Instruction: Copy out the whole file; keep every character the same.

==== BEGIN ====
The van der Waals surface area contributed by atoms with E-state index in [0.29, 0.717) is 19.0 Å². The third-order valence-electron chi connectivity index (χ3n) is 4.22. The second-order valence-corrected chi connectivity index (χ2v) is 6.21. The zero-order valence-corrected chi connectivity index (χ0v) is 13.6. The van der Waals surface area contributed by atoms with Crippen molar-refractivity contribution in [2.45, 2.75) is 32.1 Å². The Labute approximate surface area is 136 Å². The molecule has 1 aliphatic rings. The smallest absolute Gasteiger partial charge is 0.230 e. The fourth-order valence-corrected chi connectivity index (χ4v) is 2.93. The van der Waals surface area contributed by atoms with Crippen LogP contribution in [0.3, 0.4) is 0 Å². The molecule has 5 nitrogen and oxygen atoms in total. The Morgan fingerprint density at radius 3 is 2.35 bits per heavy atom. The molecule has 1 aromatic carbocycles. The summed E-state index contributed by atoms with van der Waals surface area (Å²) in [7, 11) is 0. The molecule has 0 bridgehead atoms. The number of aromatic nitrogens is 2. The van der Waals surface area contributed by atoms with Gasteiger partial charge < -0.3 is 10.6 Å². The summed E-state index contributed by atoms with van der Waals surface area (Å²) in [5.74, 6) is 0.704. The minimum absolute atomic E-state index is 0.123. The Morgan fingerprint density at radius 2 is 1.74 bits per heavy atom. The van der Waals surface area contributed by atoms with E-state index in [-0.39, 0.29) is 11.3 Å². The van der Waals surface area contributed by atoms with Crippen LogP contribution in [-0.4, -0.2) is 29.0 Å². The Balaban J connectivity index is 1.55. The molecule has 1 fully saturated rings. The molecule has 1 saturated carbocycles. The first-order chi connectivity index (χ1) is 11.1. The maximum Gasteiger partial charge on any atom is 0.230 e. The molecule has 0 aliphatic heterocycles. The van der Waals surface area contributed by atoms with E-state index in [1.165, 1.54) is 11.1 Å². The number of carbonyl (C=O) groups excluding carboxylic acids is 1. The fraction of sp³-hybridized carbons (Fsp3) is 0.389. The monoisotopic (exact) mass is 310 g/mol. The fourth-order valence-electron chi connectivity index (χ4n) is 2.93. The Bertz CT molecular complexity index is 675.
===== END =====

The van der Waals surface area contributed by atoms with E-state index in [0.29, 0.717) is 19.0 Å². The third-order valence-electron chi connectivity index (χ3n) is 4.22. The second-order valence-corrected chi connectivity index (χ2v) is 6.21. The zero-order valence-corrected chi connectivity index (χ0v) is 13.6. The van der Waals surface area contributed by atoms with Crippen molar-refractivity contribution in [2.45, 2.75) is 32.1 Å². The Labute approximate surface area is 136 Å². The molecule has 1 aliphatic rings. The smallest absolute Gasteiger partial charge is 0.230 e. The fourth-order valence-corrected chi connectivity index (χ4v) is 2.93. The van der Waals surface area contributed by atoms with Crippen LogP contribution in [0.3, 0.4) is 0 Å². The molecule has 5 nitrogen and oxygen atoms in total. The Morgan fingerprint density at radius 3 is 2.35 bits per heavy atom. The molecule has 1 aromatic carbocycles. The summed E-state index contributed by atoms with van der Waals surface area (Å²) in [7, 11) is 0. The molecule has 0 bridgehead atoms. The number of aromatic nitrogens is 2. The van der Waals surface area contributed by atoms with Gasteiger partial charge < -0.3 is 10.6 Å². The summed E-state index contributed by atoms with van der Waals surface area (Å²) in [5.74, 6) is 0.704. The minimum absolute atomic E-state index is 0.123. The Morgan fingerprint density at radius 2 is 1.74 bits per heavy atom. The van der Waals surface area contributed by atoms with E-state index in [-0.39, 0.29) is 11.3 Å². The van der Waals surface area contributed by atoms with Crippen LogP contribution in [-0.4, -0.2) is 29.0 Å². The Balaban J connectivity index is 1.55. The molecule has 1 fully saturated rings. The molecule has 1 saturated carbocycles. The first-order chi connectivity index (χ1) is 11.1. The maximum Gasteiger partial charge on any atom is 0.230 e. The molecule has 0 aliphatic heterocycles. The van der Waals surface area contributed by atoms with E-state index in [1.165, 1.54) is 11.1 Å². The number of carbonyl (C=O) groups excluding carboxylic acids is 1. The fraction of sp³-hybridized carbons (Fsp3) is 0.389. The monoisotopic (exact) mass is 310 g/mol. The fourth-order valence-electron chi connectivity index (χ4n) is 2.93. The Bertz CT molecular complexity index is 675.